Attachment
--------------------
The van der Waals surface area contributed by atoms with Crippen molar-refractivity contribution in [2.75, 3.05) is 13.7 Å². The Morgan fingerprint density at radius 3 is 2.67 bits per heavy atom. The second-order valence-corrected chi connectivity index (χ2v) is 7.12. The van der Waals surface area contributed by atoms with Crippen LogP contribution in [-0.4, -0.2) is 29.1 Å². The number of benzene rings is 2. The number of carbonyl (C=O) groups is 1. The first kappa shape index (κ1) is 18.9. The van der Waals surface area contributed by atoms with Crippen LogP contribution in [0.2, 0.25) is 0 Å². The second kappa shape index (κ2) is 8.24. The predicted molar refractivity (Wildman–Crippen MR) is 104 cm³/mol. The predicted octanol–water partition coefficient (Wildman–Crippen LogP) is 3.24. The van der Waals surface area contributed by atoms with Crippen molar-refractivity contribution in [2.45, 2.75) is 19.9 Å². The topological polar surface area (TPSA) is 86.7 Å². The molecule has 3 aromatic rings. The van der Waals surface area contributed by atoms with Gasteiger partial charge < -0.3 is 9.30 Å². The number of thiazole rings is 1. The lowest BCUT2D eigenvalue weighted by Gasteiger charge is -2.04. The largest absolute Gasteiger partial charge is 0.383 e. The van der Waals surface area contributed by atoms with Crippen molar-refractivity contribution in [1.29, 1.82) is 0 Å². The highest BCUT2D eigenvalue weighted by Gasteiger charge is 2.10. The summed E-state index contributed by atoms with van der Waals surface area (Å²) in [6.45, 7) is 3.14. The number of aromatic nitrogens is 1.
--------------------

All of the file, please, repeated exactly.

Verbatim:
The van der Waals surface area contributed by atoms with Crippen molar-refractivity contribution in [2.75, 3.05) is 13.7 Å². The Morgan fingerprint density at radius 3 is 2.67 bits per heavy atom. The second-order valence-corrected chi connectivity index (χ2v) is 7.12. The van der Waals surface area contributed by atoms with Crippen LogP contribution in [-0.4, -0.2) is 29.1 Å². The number of benzene rings is 2. The number of carbonyl (C=O) groups is 1. The first kappa shape index (κ1) is 18.9. The van der Waals surface area contributed by atoms with Crippen LogP contribution in [0.2, 0.25) is 0 Å². The second kappa shape index (κ2) is 8.24. The predicted molar refractivity (Wildman–Crippen MR) is 104 cm³/mol. The predicted octanol–water partition coefficient (Wildman–Crippen LogP) is 3.24. The van der Waals surface area contributed by atoms with Crippen molar-refractivity contribution in [2.45, 2.75) is 19.9 Å². The topological polar surface area (TPSA) is 86.7 Å². The molecule has 3 aromatic rings. The van der Waals surface area contributed by atoms with Gasteiger partial charge < -0.3 is 9.30 Å². The number of thiazole rings is 1. The lowest BCUT2D eigenvalue weighted by Gasteiger charge is -2.04. The largest absolute Gasteiger partial charge is 0.383 e. The van der Waals surface area contributed by atoms with Crippen molar-refractivity contribution in [1.29, 1.82) is 0 Å². The highest BCUT2D eigenvalue weighted by Gasteiger charge is 2.10. The summed E-state index contributed by atoms with van der Waals surface area (Å²) in [6.45, 7) is 3.14. The number of aromatic nitrogens is 1.